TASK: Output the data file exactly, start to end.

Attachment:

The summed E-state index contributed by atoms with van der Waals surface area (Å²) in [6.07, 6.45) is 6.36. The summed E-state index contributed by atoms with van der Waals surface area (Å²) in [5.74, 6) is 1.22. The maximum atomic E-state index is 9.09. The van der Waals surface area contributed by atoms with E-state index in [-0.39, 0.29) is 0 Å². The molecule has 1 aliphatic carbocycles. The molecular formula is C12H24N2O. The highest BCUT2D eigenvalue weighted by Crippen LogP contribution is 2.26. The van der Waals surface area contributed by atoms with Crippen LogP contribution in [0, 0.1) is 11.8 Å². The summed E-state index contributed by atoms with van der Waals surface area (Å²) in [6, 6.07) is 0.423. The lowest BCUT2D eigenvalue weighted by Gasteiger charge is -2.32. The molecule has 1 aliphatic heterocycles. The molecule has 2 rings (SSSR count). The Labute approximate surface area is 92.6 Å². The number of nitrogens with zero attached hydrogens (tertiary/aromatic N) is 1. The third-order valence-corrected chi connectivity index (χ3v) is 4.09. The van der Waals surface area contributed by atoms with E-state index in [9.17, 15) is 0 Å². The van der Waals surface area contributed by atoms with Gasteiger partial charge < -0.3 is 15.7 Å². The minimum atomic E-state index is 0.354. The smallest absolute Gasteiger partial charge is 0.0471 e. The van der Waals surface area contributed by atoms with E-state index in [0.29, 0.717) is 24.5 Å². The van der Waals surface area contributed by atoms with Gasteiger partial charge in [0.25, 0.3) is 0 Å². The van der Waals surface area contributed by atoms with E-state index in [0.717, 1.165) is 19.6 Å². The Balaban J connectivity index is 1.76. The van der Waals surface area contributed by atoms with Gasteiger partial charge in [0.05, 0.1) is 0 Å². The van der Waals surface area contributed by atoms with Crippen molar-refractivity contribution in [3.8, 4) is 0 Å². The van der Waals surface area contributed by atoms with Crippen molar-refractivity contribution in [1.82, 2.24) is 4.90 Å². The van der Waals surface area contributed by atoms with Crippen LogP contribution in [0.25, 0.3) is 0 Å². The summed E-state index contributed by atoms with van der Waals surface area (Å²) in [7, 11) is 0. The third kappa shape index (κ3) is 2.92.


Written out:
The summed E-state index contributed by atoms with van der Waals surface area (Å²) in [6.07, 6.45) is 6.36. The summed E-state index contributed by atoms with van der Waals surface area (Å²) in [5.74, 6) is 1.22. The maximum atomic E-state index is 9.09. The van der Waals surface area contributed by atoms with E-state index in [-0.39, 0.29) is 0 Å². The molecule has 1 aliphatic carbocycles. The molecular formula is C12H24N2O. The highest BCUT2D eigenvalue weighted by Crippen LogP contribution is 2.26. The van der Waals surface area contributed by atoms with Crippen LogP contribution in [0, 0.1) is 11.8 Å². The summed E-state index contributed by atoms with van der Waals surface area (Å²) in [6, 6.07) is 0.423. The lowest BCUT2D eigenvalue weighted by Gasteiger charge is -2.32. The molecule has 1 aliphatic heterocycles. The molecule has 2 rings (SSSR count). The Labute approximate surface area is 92.6 Å². The number of nitrogens with zero attached hydrogens (tertiary/aromatic N) is 1. The third-order valence-corrected chi connectivity index (χ3v) is 4.09. The van der Waals surface area contributed by atoms with E-state index in [9.17, 15) is 0 Å². The van der Waals surface area contributed by atoms with Gasteiger partial charge < -0.3 is 15.7 Å². The minimum atomic E-state index is 0.354. The smallest absolute Gasteiger partial charge is 0.0471 e. The van der Waals surface area contributed by atoms with E-state index in [0.29, 0.717) is 24.5 Å². The van der Waals surface area contributed by atoms with Gasteiger partial charge in [0.25, 0.3) is 0 Å². The van der Waals surface area contributed by atoms with E-state index in [0.717, 1.165) is 19.6 Å². The Balaban J connectivity index is 1.76. The van der Waals surface area contributed by atoms with Gasteiger partial charge in [0.05, 0.1) is 0 Å². The van der Waals surface area contributed by atoms with Crippen molar-refractivity contribution in [3.8, 4) is 0 Å². The van der Waals surface area contributed by atoms with Crippen molar-refractivity contribution in [1.82, 2.24) is 4.90 Å². The van der Waals surface area contributed by atoms with Crippen LogP contribution in [0.25, 0.3) is 0 Å². The summed E-state index contributed by atoms with van der Waals surface area (Å²) in [7, 11) is 0. The third kappa shape index (κ3) is 2.92.